| Sarel Fleishman || Computational design of antibodies and enzymes guided by natural
sequences and conformations ||
Computational protein design has made substantial progress over recent years
generating new enzymes, binders, and inhibitors not seen in nature. Among still
unsolved challenges are design of new backbones for function. We have
developed new algorithms for design of backbones from modular pieces of
natural proteins and applied this strategy to design new antibody binders of
insulin. The antibodies, which are distant from any natural germline antibody by
at least 50 mutations, bind at midnanomolar dissociation constants and
mutations introduced through experimental affinity maturation appear to rigidify
the bound conformation. We also developed methods for designing more stable
variants of human proteins that can be expressed in high yields in bacterial
systems. We successfully applied this method to 4 challenging enzymes and
two binding proteins, in all cases obtaining higher yields and stability than the
wildtype protein with no loss in biological activity. In the case of human
acetylcholine esterase, the designed variant, encoding 51 substitutions relative
to wildtype expresses with over 1,000fold higher yields than wildtype without
sacrificing catalytic efficiency. |
| Joel L. Sussman || Proteopedia - a Scientific 'Wiki' Bridging the Rift Between 3D Structure and Function of Biomacromolecules ||
Students and scientists are now able to access 3D images of biomacromolecules both in journal and on the web. However, rather than just relying on text and 2D images to
try to understand the function of biomacromolecular structures, a collaborative website called Proteopedia1,2 is a free resource, which links written information & 3D structural images.
This wiki web site, http://proteopedia.org displays protein structures & other biomacromolecules interactively. These images are surrounded by descriptive text containing hyperlinks that change the appearance
(e.g., views, representations, colors or labels) of the adjacent 3D structure to reflect the concepts discussed in the text. This makes the complex structural information readily accessible and comprehensible,
to non-structural biologists. Using Proteopedia, one can easily create descriptions of biomacromolecules linked to their 3D structure, e.g., see a page on the ribosome structure/function, http://proteopedia.org/w/Ribosome.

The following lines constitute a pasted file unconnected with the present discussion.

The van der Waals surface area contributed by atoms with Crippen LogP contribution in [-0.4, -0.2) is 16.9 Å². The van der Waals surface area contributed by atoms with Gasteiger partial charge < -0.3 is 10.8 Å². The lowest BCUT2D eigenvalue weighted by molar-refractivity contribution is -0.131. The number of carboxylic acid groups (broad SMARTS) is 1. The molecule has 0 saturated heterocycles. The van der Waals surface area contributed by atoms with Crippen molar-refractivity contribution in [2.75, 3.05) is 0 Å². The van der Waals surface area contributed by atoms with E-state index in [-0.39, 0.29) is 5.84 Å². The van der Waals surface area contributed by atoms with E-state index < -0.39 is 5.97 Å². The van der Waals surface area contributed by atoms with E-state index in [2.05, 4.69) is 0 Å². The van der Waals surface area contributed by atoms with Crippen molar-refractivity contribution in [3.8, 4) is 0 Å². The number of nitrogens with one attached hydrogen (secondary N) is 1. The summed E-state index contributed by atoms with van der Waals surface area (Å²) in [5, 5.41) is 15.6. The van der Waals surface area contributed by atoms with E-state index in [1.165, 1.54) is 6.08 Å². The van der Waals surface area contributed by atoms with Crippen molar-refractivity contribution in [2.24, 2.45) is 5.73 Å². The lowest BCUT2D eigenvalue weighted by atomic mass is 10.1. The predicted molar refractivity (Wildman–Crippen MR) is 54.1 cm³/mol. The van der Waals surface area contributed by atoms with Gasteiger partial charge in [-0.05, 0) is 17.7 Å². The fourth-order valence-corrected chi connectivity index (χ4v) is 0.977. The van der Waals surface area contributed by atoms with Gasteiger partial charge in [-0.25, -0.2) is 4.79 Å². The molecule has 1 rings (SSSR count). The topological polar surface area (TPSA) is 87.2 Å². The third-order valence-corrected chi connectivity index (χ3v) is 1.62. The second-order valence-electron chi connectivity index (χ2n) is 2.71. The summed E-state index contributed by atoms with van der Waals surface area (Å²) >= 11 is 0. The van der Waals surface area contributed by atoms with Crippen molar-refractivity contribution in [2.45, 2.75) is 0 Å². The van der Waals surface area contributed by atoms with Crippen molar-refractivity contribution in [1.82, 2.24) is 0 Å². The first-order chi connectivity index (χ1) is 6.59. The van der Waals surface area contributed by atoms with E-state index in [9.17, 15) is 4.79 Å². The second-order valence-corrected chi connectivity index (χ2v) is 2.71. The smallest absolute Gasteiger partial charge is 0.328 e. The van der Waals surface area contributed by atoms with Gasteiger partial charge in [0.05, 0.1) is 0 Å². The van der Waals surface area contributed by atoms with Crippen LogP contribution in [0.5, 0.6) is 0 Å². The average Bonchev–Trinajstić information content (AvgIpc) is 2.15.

Pages can be viewed on PCs, MACs & LINUX computers and even on iPads (that do not have JAVA), via the molecular viewer JSmol3, e.g., a page on HIV-1 protease, http://proteopedia.org/w/HIV-1_protease.
Content is being added by Proteopedia's >3,00 users, in 60 different countries, in a dozen different languages, including Russian, Chinese, Arabic, & Hebrew: http://proteopedia.org/w/1eve (Hebrew).
A number of journals & book publishers are using Proteopedia to complement their printed and web papers using Proteopedia's "Interactive 3D Complements" (I3DCs) - see, e.g.,
http://www.proteopedia.org/w/Journal:JBIC:6. Pages for each of the >111,000 entries in the PDB have been automatically created with 'seed' information, and are both intrinsically useful and 'primed' for expansion by users. Scientists & students are invited to request a Proteopedia user account, at no cost, in order to edit existing pages & to create new ones, see: http://proteopedia.org/w/Special:RequestAccount. |
| Shoshana J. Wodak || Modeling Protein-protein interactions: then and now ||
I'll review some of the very early protein-ligand and protein-protein docking methods and their application to the
elucidation of the quaternary structure change in hemoglobin, and how they gave rise to a thriving area of research.
This will be followed by the description of a recent computational analysis of the mechanism and free energy profile of
three-dimensional domain swapping reactions in protein homo-oligomers. In this analysis we propose that a large category of domain swapped systems
form by a process that does not involve chain unfolding but proceeds by gradual exchange between intra- and intermolecular interactions between the subunits,
which described a minimum energy path for the reaction.